The C.G. Jung Foundation and The C.G. Jung Institute of New York present
The Jungian Advanced Seminars Fall 2007 – Spring 2008
All class sessions are scheduled for Wednesdays, 7:00 – 8:30 p.m.
Seminar #1: Fall 2007: 14 weeks
Art is a kind of innate drive that seizes a human being and makes him its instrument. The artist is not a person endowed with free will who seeks his own ends, but one who allows art to realize its purposes through him. As a human being he may have moods and a will and personal aims, but as an artist he is “man” in a higher sense – he is “collective man,” a vehicle and molder of the unconscious psychic life of mankind.
— C. G. Jung Vol. 15, par 157
In The Spirit in Man, Art, and Literature, Jung described the creative process as the unconscious activation of an archetypal image and the shaping of this image into a finished work. He went on to say it is a living thing implanted in the human psyche, an autonomous complex which has a life of its own outside ordinary consciousness. This autonomous creative complex arises from the collective unconscious, which consists of primordial images, or archetypes. The artistic creation of the image(s) forms a new symbol.
This new symbol, or third, is equivalent to the transcendent function. Once the transcendent function has been recognized it can be psychologically analyzed. This new symbol has the potential to increase consciousness in the individual and in the collective. The symbol takes on a social significance and the art images that have been brought up from the collective unconscious can transform society. Jung believed that the artist was responsible for bringing up from the unconscious images that needed to be translated and integrated into the language of the current society.
This course is didactic and experiential, focusing on Jung’s perspectives of artistic creativity and the understanding of art as a psychological phenomenon. What art means for each participant and for mankind, and what position it occupies in human development, will be examined. Within a created temenos, the group will focus on historical and contemporary works of art and will become adept at examining each piece for the impact it has on them personally and collectively.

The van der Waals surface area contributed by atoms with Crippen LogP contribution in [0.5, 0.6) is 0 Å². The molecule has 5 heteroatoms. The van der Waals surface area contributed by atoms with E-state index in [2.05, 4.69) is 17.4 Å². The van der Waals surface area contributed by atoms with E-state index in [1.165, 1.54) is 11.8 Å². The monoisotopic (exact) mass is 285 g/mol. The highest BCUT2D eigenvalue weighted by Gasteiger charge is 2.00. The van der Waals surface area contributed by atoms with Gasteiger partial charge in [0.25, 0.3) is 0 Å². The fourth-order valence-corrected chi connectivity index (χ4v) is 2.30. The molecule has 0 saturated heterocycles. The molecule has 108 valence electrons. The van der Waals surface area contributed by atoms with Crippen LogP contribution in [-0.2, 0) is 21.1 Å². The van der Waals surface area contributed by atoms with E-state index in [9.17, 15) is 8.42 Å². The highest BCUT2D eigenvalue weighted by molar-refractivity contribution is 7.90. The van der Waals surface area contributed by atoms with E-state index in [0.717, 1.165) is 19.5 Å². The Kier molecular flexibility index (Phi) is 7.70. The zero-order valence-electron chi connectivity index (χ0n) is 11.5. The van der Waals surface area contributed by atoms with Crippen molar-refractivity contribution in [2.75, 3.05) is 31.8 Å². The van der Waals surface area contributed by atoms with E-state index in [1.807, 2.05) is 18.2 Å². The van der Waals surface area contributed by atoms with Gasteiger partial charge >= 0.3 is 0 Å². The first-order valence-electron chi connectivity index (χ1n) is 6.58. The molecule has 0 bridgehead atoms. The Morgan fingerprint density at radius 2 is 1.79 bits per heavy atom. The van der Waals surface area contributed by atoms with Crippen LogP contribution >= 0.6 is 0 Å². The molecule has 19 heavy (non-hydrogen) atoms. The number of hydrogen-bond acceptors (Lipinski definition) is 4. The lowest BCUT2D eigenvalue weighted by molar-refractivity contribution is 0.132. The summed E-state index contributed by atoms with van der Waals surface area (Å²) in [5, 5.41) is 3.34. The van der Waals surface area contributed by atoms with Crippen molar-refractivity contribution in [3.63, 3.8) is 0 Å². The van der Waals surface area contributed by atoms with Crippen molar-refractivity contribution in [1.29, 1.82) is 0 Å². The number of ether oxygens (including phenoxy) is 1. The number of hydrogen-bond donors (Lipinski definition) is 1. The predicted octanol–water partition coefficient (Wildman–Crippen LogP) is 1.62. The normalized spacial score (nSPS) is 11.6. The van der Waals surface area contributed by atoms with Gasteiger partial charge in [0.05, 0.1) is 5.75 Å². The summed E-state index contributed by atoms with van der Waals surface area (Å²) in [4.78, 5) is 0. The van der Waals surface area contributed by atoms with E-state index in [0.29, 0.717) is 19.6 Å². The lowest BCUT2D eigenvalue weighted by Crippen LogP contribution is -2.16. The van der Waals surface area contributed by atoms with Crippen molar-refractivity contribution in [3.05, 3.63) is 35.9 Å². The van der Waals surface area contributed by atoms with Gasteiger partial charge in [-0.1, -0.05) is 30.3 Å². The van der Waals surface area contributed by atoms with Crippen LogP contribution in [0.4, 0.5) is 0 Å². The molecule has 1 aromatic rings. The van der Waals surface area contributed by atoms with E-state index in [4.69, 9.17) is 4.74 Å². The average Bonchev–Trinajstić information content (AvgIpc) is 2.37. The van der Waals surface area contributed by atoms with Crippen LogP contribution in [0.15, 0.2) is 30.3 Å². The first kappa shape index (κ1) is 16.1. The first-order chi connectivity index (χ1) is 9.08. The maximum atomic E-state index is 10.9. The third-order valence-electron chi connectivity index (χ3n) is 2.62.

C.G. Jung’s CW 15, The Spirit in Man, Art, and Literature, and Erich Neumann’s Art and the Creative Unconscious are texts that will be read during the course.
Instructor: Jane Selinske, EdD, LCSW
Memoir and Mythic Motifs
In psychological work, we move between archetypal and personal material, linking perspectives to discover the mythic motifs that structure and give meaning to our individual narratives. We also ground the mythic symbols we find in dreams and other material by finding their analogues in personal experience. Similar linkages in the waking dreams reveal themselves as we begin to create the memoirs of our lives.
— Sylvia Brinton Perera
This is a workshop for people who are considering writing creative non-fiction — memoir, personal essay, one-person performance piece - or already have one in the works. Beginners are welcome.
We will focus on accessing the voice and heart of the work by learning how to pull out the meaningful story via exercises, conversation, literary example and dreams. We will go for powerful beginnings and gripping characters by learning to delve deeply – and to reach what is most archetypally compelling. Expect to walk away from the workshop with something solid on paper and an urge to discover more about the mythic themes that pervade your narratives.
Memories, Dreams, Reflections, C.G. Jung’s memoir, is required reading.
Please choose your seminar carefully in that there will be
These seminars are intended both for the general public and for professionals. This program is being co-sponsored by the National Association for the Advancement of Psychoanalysis (NAAP) and the C.G. Jung Foundation for Analytical Psychology and the C.G. Jung Institute of New York. NAAP is approved by the American Psychological Association to sponsor continuing education for psychologists. NAAP maintains responsibility for this program and its content. 21 continuing education credits are offered for the 14-week seminar.
Please note that credit is granted separately for each of the seminars. The program is subject to change without notice.
For further credit information and related administrative processing fee, please call the C. G. Jung Foundation offices at 212-697-6430.
The Jungian Advanced Seminars
Kate Larnder teaches writing in New York City. She has contributed to various publications, The New York Times, Good Housekeeping and Town & Country among them. She is currently working on a play with journalist and biographer, Patricia Bosworth. Ms. Lardner is the author of Shut Up He Explained: The Memoir of a Blacklisted Kid (Ballantine Books, 2004).
Jane Selinske, Ed.D., LCSW, NCPsyA-LP, MT-BC, is a licensed Jungian analyst, a certified teacher and trainer of Mandala Assessment through the Association of Teachers of Mandala Assessment and a Board Certified Music Therapist. She is a Fellow in the Association for Music and Imagery and is trained in the Bonny Method of Guided Imagery that uses music to clinically access the unconscious. She is currently practicing in New Jersey.
28 East 39th Street, New York, NY 10016 | Tel: (212) 697-6430 | firstname.lastname@example.org